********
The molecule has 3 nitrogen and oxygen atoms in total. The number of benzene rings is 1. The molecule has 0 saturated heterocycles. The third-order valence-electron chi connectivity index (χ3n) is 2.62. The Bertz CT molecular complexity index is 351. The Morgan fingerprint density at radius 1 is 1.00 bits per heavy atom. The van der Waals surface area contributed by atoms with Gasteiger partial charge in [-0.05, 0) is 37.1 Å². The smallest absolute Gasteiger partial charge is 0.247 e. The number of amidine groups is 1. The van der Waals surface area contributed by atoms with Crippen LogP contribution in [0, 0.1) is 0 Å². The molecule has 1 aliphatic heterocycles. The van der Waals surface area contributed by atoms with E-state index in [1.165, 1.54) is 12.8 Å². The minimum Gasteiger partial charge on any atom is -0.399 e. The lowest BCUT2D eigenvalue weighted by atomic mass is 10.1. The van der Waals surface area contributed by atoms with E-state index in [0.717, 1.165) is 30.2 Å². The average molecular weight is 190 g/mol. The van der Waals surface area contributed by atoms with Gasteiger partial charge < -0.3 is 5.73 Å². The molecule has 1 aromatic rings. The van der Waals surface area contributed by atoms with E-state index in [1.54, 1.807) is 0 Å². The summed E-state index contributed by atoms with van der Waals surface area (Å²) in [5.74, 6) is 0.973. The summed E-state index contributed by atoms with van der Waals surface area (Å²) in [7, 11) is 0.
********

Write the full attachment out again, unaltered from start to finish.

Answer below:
The molecule has 3 nitrogen and oxygen atoms in total. The number of benzene rings is 1. The molecule has 0 saturated heterocycles. The third-order valence-electron chi connectivity index (χ3n) is 2.62. The Bertz CT molecular complexity index is 351. The Morgan fingerprint density at radius 1 is 1.00 bits per heavy atom. The van der Waals surface area contributed by atoms with Gasteiger partial charge in [-0.05, 0) is 37.1 Å². The smallest absolute Gasteiger partial charge is 0.247 e. The number of amidine groups is 1. The van der Waals surface area contributed by atoms with Crippen LogP contribution in [0, 0.1) is 0 Å². The molecule has 1 aliphatic heterocycles. The van der Waals surface area contributed by atoms with E-state index in [1.165, 1.54) is 12.8 Å². The minimum Gasteiger partial charge on any atom is -0.399 e. The lowest BCUT2D eigenvalue weighted by atomic mass is 10.1. The van der Waals surface area contributed by atoms with E-state index in [0.717, 1.165) is 30.2 Å². The average molecular weight is 190 g/mol. The van der Waals surface area contributed by atoms with Gasteiger partial charge < -0.3 is 5.73 Å². The molecule has 1 aromatic rings. The van der Waals surface area contributed by atoms with E-state index in [1.54, 1.807) is 0 Å². The summed E-state index contributed by atoms with van der Waals surface area (Å²) in [5.74, 6) is 0.973. The summed E-state index contributed by atoms with van der Waals surface area (Å²) in [7, 11) is 0.